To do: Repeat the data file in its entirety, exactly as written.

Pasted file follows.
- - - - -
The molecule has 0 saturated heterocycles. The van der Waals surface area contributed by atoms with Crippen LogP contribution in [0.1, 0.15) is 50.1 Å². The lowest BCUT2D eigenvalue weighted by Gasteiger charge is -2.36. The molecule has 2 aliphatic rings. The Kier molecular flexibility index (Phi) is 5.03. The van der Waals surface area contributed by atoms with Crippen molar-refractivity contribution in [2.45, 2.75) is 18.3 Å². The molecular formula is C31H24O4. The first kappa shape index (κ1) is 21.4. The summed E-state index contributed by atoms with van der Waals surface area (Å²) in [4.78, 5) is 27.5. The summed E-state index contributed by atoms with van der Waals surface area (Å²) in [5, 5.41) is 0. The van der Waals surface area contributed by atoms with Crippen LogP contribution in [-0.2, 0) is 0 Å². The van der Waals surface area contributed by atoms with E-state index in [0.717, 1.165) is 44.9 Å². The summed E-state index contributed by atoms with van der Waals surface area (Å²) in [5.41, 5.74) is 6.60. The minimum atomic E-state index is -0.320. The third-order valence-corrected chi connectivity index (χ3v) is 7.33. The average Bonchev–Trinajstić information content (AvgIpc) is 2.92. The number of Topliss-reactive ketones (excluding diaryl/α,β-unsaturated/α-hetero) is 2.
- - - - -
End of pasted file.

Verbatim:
The molecule has 0 saturated heterocycles. The van der Waals surface area contributed by atoms with Crippen LogP contribution in [0.1, 0.15) is 50.1 Å². The lowest BCUT2D eigenvalue weighted by Gasteiger charge is -2.36. The molecule has 2 aliphatic rings. The Kier molecular flexibility index (Phi) is 5.03. The van der Waals surface area contributed by atoms with Crippen molar-refractivity contribution in [2.45, 2.75) is 18.3 Å². The molecular formula is C31H24O4. The first kappa shape index (κ1) is 21.4. The summed E-state index contributed by atoms with van der Waals surface area (Å²) in [4.78, 5) is 27.5. The summed E-state index contributed by atoms with van der Waals surface area (Å²) in [5, 5.41) is 0. The van der Waals surface area contributed by atoms with Crippen LogP contribution in [-0.2, 0) is 0 Å². The van der Waals surface area contributed by atoms with E-state index in [0.717, 1.165) is 44.9 Å². The summed E-state index contributed by atoms with van der Waals surface area (Å²) in [5.41, 5.74) is 6.60. The minimum atomic E-state index is -0.320. The third-order valence-corrected chi connectivity index (χ3v) is 7.33. The average Bonchev–Trinajstić information content (AvgIpc) is 2.92. The number of Topliss-reactive ketones (excluding diaryl/α,β-unsaturated/α-hetero) is 2.